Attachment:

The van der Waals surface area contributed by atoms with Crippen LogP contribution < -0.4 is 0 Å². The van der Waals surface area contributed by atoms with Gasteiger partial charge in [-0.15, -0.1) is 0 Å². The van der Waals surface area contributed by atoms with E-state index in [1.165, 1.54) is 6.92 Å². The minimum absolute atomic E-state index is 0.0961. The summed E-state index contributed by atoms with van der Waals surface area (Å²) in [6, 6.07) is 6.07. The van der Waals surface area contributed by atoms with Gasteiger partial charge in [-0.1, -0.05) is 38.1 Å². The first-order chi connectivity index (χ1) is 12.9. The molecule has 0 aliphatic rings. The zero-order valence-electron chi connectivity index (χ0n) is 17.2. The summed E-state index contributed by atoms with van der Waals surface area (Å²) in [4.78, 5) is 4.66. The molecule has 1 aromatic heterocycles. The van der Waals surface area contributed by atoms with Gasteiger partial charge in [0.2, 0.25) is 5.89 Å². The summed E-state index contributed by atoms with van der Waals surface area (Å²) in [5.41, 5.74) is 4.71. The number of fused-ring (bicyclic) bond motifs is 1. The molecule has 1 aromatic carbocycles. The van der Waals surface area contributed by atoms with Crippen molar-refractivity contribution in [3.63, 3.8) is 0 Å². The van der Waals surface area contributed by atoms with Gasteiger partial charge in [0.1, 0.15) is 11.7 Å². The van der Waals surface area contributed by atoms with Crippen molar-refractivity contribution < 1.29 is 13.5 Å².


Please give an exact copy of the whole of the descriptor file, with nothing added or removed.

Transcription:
The van der Waals surface area contributed by atoms with Crippen LogP contribution < -0.4 is 0 Å². The van der Waals surface area contributed by atoms with Gasteiger partial charge in [-0.15, -0.1) is 0 Å². The van der Waals surface area contributed by atoms with E-state index in [1.165, 1.54) is 6.92 Å². The minimum absolute atomic E-state index is 0.0961. The summed E-state index contributed by atoms with van der Waals surface area (Å²) in [6, 6.07) is 6.07. The van der Waals surface area contributed by atoms with Gasteiger partial charge in [-0.1, -0.05) is 38.1 Å². The first-order chi connectivity index (χ1) is 12.9. The molecule has 0 aliphatic rings. The zero-order valence-electron chi connectivity index (χ0n) is 17.2. The summed E-state index contributed by atoms with van der Waals surface area (Å²) in [4.78, 5) is 4.66. The molecule has 1 aromatic heterocycles. The van der Waals surface area contributed by atoms with Gasteiger partial charge in [0.2, 0.25) is 5.89 Å². The summed E-state index contributed by atoms with van der Waals surface area (Å²) in [5.41, 5.74) is 4.71. The number of fused-ring (bicyclic) bond motifs is 1. The molecule has 1 aromatic carbocycles. The van der Waals surface area contributed by atoms with Crippen molar-refractivity contribution in [3.63, 3.8) is 0 Å². The van der Waals surface area contributed by atoms with Gasteiger partial charge in [0.1, 0.15) is 11.7 Å². The van der Waals surface area contributed by atoms with Crippen molar-refractivity contribution < 1.29 is 13.5 Å².